The Economic Anthropology of Peace and Goodwill

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The Economic Anthropology of Peace and Goodwill

By: John A. Baden, Ph.D.
Posted on December 22, 2017 FREE Insights


Surely in Bozeman, and throughout much of America, "peace and goodwill" is the Christmas theme.  The Bozeman Symphony's wonderful Christmas program featured this goal and each year the Presbyterian Church presents Handel's Messiah in a community concert. Our tradition is to attend with Jewish friends, join the church reception, and adjourn for a long dinner.


Friendship, respect, and reciprocity naturally produce peace and goodwill.  People sort themselves into groups where these qualities prevail. Goodwill is contagious and gradually builds.  Aside from military personnel doing their duty, only criminals, deviants, and missionaries choose to move into hostile territory.


Peace and goodwill is the optimal social condition.  Economists call the conjunction a “Schelling point”. How can we foster it within a nation?  Admonitions are helpful but they surely don't suffice.


A few cultures, Quakers for example, are peaceful at their core.  Cultures, however, can't be changed by intent and efforts to do so normally go awry. Leaders can't successfully pour their nation's culture into a peaceful mold.  A large-scale society intended to be governed by love ends up being ruled by fear and force.  That is the predictable outcome.


Cultures evolve and may be helped by nudges. Consider littering. The national "Keep America Beautiful" campaign was founded in 1953 and has been highly successful. Today no responsible people litter. It is recognized as slovenly behavior and naturally avoided by all good community members.   


Since it is extremely hard to change the fundamentals of culture, how can we encourage peaceful behavior in society? The answer involves institutional and legal arrangements that encourage voluntary cooperation when managing and exchanging land, goods, and services.


The strategy is to make it hard, expensive, and uncertain for employ force and shenanigans to gain control over valuable resources.  Avoiding these negative practices encourages peace among men; goodwill then often evolves.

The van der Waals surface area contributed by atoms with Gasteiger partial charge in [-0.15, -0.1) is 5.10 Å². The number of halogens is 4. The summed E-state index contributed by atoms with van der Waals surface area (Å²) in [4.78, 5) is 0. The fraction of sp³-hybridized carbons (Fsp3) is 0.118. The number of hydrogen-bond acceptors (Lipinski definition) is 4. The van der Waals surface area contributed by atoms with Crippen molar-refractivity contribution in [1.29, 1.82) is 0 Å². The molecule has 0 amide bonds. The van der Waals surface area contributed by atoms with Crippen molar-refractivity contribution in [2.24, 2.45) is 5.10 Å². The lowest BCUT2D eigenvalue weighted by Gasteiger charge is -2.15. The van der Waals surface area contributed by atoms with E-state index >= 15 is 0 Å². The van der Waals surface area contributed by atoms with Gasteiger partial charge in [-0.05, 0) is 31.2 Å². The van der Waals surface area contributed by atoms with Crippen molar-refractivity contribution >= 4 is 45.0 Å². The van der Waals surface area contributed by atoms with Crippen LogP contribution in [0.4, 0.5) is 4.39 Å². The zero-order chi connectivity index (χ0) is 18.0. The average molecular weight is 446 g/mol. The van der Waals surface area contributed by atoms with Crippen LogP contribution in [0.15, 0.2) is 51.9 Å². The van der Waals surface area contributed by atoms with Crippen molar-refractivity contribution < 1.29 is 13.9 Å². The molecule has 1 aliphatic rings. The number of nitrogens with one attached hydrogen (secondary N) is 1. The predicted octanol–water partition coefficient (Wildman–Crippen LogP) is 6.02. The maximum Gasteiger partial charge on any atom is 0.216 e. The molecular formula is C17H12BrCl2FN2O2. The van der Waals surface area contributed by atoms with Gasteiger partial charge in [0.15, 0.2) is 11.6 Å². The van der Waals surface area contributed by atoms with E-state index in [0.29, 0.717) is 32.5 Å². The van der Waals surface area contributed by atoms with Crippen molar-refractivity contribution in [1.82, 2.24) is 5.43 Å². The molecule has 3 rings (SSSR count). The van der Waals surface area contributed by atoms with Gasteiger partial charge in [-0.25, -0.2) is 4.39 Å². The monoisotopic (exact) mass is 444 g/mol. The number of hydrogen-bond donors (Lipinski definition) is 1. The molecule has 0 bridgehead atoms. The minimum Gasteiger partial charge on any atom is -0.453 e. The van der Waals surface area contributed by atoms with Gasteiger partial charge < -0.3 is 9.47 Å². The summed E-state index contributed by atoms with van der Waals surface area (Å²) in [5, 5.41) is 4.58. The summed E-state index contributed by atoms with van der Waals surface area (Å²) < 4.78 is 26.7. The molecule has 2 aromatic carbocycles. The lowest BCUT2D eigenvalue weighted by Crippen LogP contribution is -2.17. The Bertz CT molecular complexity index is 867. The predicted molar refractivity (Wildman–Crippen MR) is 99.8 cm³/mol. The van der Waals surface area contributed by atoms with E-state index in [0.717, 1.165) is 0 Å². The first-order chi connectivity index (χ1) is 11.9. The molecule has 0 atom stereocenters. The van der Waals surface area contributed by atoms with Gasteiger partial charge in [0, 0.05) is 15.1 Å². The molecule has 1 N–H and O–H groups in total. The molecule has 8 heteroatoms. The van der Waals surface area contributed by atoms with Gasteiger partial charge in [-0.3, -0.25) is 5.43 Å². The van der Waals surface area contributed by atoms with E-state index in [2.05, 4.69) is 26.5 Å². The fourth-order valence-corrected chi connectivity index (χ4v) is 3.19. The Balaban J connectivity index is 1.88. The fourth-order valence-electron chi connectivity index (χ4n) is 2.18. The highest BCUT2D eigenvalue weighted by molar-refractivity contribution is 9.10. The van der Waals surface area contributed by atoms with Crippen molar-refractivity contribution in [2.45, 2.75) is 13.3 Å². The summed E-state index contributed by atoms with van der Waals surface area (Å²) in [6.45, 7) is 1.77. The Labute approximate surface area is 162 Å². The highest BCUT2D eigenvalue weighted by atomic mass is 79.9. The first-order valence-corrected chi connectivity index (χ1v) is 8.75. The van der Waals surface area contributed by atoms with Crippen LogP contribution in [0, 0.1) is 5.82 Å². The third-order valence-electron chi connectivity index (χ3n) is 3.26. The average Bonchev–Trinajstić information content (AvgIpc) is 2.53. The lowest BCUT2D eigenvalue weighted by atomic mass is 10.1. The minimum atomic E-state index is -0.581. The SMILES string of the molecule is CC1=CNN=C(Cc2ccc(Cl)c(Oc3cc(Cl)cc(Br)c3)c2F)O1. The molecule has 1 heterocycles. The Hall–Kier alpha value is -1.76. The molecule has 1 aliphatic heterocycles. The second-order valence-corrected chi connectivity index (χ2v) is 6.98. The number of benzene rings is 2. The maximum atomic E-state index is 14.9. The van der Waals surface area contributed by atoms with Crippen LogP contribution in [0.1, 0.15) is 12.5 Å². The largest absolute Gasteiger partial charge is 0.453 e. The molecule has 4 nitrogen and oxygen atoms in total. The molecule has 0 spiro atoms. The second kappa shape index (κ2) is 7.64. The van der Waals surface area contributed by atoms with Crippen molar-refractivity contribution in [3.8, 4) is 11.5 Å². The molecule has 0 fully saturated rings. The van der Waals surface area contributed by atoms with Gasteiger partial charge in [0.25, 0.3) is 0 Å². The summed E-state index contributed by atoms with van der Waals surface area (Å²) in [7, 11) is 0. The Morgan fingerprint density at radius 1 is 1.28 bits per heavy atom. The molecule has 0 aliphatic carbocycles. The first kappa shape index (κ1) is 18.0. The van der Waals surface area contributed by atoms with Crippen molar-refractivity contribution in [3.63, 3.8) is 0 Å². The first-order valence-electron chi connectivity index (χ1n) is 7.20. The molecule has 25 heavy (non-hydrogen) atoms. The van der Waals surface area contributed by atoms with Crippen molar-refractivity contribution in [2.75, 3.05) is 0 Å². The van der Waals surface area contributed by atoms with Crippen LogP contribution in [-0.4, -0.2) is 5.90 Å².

One sure way to achieve this admirable end is with clearly defined, legally enforced, and readily transferable property rights to valuable things that can be legally exchanged or managed. This must operate under the rule of law rather than the whim of politicians and bureaucrats.  According to the World Justice Project, “the rule of law reduces corruption, combats poverty and disease, and protects people from injustices, large and small. It is the foundation for communities of peace, equity, and opportunity-underpinning development, accountable government, and respect for fundamental rights.”*


Clearly defined property rights foster the Christmas admonition to find peace. When such property rights don't exist, conflicts naturally follow.  Nowhere is this more evident than in the Holy Land.  A close second is conflict over environmental management.


Current controversies over wilderness study areas are in their 35th year and remain vitriolic. Letters to the local newspaper proclaim, “We must raise our fists for wilderness now...Stop playing politics with public lands and dividing Montana.” It is not just Montana, it is also national: “A federal judge declared a mistrial Wednesday in the case against Nevada rancher Cliven Bundy, saying U.S. prosecutors willfully withheld critical and "potentially exculpatory" evidence from the defense.These are common, unextreme, and fully expected statements about federal land management. They are rare with land owned or managed by the Nature Conservancy, Audubon Society, American Prairie Reserve, or other public trusts insulated from politics by clear property rights.


Property rights are sometimes difficult or impossible to define in the environmental arena.  This is not a problem we can pretend away.  Fortunately, however, environmental entrepreneurs are creating new organizations that foster cooperation and reduce conflict. When organizations such as The Nature Conservancy and American Prairie Reserve own the land, cooperation and productivity are enhanced while conflict is reduced.  As independent organizations, they also broker arrangements among agencies, firms, organizations, and individuals.  They do so in ways no government bureau could do.


Still, I have yet to hear ministers or other cultural leaders proclaim and advocate the fundamental contributions of property rights to peace and goodwill.  They are missing an important opportunity to foster values they sincerely advocate and cherish.


Economic understanding is not about money but rather peaceful social cooperation. Clear property rights generate both the wealth required for a wholesome life and the peace needed to sustain it. This is an optimistic Christmas message.




*The government as well as private actors are accountable under the law.


The laws are clear, publicized, stable, and just; are applied evenly; and protect fundamental rights, including the security of persons and property


The processes by which the laws are enacted, administered, and enforced are accessible, fair, and efficient.


Justice is delivered timely by competent, ethical, and independent representatives and neutrals who are accessible, have adequate resources, and reflect the makeup of the communities they serve.

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